Critical section

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In concurrent programming, a critical section is a piece of code that accesses a shared resource (data structure or device) that must not be concurrently accessed by more than one thread of execution.[1] A critical section will usually terminate in fixed time, and a thread, task, or process will have to wait for a fixed time to enter it (aka bounded waiting). Some synchronization mechanism is required at the entry and exit of the critical section to ensure exclusive use, for example a semaphore.

By carefully controlling which variables are modified inside and outside the critical section, concurrent access to that state is prevented. A critical section is typically used when a multithreaded program must update multiple related variables without a separate thread making conflicting changes to that data. In a related situation, a critical section may be used to ensure a shared resource, for example a printer, can only be accessed by one process at a time.

How critical sections are implemented varies among operating systems.

The simplest method is to prevent any change of processor control inside the critical section. On uni-processor systems, this can be done by disabling interrupts on entry into the critical section, avoiding system calls that can cause a context switch while inside the section, and restoring interrupts to their previous state on exit. Any thread of execution entering any critical section anywhere in the system will, with this implementation, prevent any other thread, including an interrupt, from being granted processing time on the CPU - and therefore from entering any other critical section or, indeed, any code whatsoever - until the original thread leaves its critical section.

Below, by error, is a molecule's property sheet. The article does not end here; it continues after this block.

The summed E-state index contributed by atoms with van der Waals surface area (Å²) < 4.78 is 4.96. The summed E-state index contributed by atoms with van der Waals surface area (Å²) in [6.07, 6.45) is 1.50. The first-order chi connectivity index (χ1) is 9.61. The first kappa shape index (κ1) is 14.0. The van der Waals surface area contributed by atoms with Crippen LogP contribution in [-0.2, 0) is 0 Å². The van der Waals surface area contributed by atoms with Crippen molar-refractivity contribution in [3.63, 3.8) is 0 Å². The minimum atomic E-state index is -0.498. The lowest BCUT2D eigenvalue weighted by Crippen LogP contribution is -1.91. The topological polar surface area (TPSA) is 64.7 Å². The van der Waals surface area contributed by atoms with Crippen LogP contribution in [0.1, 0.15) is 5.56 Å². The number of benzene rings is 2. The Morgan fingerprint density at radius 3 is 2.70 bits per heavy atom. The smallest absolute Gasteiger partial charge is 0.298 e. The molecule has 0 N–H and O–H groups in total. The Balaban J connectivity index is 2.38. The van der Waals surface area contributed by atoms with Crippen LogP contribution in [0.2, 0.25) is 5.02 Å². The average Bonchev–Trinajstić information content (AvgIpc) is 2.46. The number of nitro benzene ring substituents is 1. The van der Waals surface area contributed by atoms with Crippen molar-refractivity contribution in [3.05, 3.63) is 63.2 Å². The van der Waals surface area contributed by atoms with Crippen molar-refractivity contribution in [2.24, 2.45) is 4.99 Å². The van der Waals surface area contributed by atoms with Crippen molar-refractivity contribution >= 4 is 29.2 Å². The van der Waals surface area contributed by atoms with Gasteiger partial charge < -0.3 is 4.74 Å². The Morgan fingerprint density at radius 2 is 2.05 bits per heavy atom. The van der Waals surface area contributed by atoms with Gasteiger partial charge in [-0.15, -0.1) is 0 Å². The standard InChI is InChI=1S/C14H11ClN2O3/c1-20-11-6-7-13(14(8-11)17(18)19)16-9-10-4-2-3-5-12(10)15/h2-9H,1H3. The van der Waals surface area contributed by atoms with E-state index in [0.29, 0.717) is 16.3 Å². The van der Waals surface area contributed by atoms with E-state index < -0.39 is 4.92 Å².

This brute-force approach can be improved upon by using semaphores. To enter a critical section, a thread must obtain a semaphore, which it releases on leaving the section. Other threads are prevented from entering the critical section at the same time as the original thread, but are free to gain control of the CPU and execute other code, including other critical sections that are protected by different semaphores.

Some confusion exists in literature about the relationship between different critical sections in the same program.[citation needed] Clearly, a resource that must be protected from concurrent access must be accessible by several entry points in the code. If the resource were only accessible through a single entry point, then multithreaded processing would not be a necessary consideration. Each resource must be guarded by a common, "global" semaphore. Is each piece now a critical section, or are all the pieces guarded by the same semaphore in aggregate a single critical section? This confusion is evident in definitions of a critical section such as "... a piece of code that can only be executed by one process or thread at a time".[citation needed]

Application level critical sections[edit]

Application-level critical sections reside in the memory range of the process and are usually modifiable by the process itself. This is called a user-space object because the program run by the user (as opposed to the kernel) can modify and interact with the object. However, the functions called may jump to kernel-space code to register the user-space object with the kernel.

Example Code For Critical Sections with POSIX pthread library

/* Sample C/C++, Unix/Linux */
#include <pthread.h>
 
/* This is the critical section object (statically allocated). */
static pthread_mutex_t cs_mutex =  PTHREAD_RECURSIVE_MUTEX_INITIALIZER;
 
void f()
{
    /* Enter the critical section -- other threads are locked out */
    pthread_mutex_lock( &cs_mutex );
 
    /* Do some thread-safe processing! */
 
    /*Leave the critical section -- other threads can now pthread_mutex_lock()  */
    pthread_mutex_unlock( &cs_mutex );
}
 
int main()
{
    f();
 
    return 0;
}

Example Code For Critical Sections with Win32 API

/* Sample C/C++, Windows, link to kernel32.dll */
#include <windows.h>
 
static CRITICAL_SECTION cs; /* This is the critical section object -- once initialized,